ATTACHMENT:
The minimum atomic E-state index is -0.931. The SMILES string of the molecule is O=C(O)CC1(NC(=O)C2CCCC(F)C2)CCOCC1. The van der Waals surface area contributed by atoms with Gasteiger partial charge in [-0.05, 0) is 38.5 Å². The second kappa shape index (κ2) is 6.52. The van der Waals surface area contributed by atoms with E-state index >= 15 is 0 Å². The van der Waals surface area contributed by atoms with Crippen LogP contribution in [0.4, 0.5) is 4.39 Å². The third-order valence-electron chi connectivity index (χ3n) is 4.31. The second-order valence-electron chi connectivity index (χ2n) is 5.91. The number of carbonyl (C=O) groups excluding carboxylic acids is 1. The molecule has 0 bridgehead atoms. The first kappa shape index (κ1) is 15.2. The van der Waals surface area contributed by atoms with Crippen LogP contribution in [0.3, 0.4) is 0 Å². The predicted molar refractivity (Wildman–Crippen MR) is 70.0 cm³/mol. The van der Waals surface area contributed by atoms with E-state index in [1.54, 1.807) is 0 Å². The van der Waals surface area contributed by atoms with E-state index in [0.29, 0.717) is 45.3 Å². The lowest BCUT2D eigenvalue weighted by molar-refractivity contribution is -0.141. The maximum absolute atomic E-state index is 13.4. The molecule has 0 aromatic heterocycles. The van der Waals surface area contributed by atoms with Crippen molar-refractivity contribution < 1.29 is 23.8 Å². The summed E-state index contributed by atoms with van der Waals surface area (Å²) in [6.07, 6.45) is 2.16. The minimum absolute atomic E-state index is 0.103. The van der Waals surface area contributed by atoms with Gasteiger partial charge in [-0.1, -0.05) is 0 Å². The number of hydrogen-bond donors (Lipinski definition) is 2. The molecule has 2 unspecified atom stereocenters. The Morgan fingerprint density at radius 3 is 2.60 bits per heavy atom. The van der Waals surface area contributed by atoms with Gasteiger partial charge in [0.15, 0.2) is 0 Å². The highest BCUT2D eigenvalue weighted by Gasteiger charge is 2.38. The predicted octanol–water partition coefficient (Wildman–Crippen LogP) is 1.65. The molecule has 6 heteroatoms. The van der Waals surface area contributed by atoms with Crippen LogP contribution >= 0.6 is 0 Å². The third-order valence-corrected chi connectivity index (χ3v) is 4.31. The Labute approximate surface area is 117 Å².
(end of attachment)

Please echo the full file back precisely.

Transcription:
The minimum atomic E-state index is -0.931. The SMILES string of the molecule is O=C(O)CC1(NC(=O)C2CCCC(F)C2)CCOCC1. The van der Waals surface area contributed by atoms with Gasteiger partial charge in [-0.05, 0) is 38.5 Å². The second kappa shape index (κ2) is 6.52. The van der Waals surface area contributed by atoms with E-state index >= 15 is 0 Å². The van der Waals surface area contributed by atoms with Crippen LogP contribution in [0.4, 0.5) is 4.39 Å². The third-order valence-electron chi connectivity index (χ3n) is 4.31. The second-order valence-electron chi connectivity index (χ2n) is 5.91. The number of carbonyl (C=O) groups excluding carboxylic acids is 1. The molecule has 0 bridgehead atoms. The first kappa shape index (κ1) is 15.2. The van der Waals surface area contributed by atoms with Crippen LogP contribution in [0.3, 0.4) is 0 Å². The predicted molar refractivity (Wildman–Crippen MR) is 70.0 cm³/mol. The van der Waals surface area contributed by atoms with E-state index in [1.54, 1.807) is 0 Å². The van der Waals surface area contributed by atoms with E-state index in [0.29, 0.717) is 45.3 Å². The lowest BCUT2D eigenvalue weighted by molar-refractivity contribution is -0.141. The maximum absolute atomic E-state index is 13.4. The molecule has 0 aromatic heterocycles. The van der Waals surface area contributed by atoms with Crippen molar-refractivity contribution < 1.29 is 23.8 Å². The summed E-state index contributed by atoms with van der Waals surface area (Å²) in [6.07, 6.45) is 2.16. The minimum absolute atomic E-state index is 0.103. The van der Waals surface area contributed by atoms with Gasteiger partial charge in [-0.1, -0.05) is 0 Å². The number of hydrogen-bond donors (Lipinski definition) is 2. The molecule has 2 unspecified atom stereocenters. The Morgan fingerprint density at radius 3 is 2.60 bits per heavy atom. The van der Waals surface area contributed by atoms with Gasteiger partial charge in [0.15, 0.2) is 0 Å². The highest BCUT2D eigenvalue weighted by Gasteiger charge is 2.38. The predicted octanol–water partition coefficient (Wildman–Crippen LogP) is 1.65. The molecule has 6 heteroatoms. The van der Waals surface area contributed by atoms with Crippen LogP contribution >= 0.6 is 0 Å². The third-order valence-corrected chi connectivity index (χ3v) is 4.31. The Labute approximate surface area is 117 Å².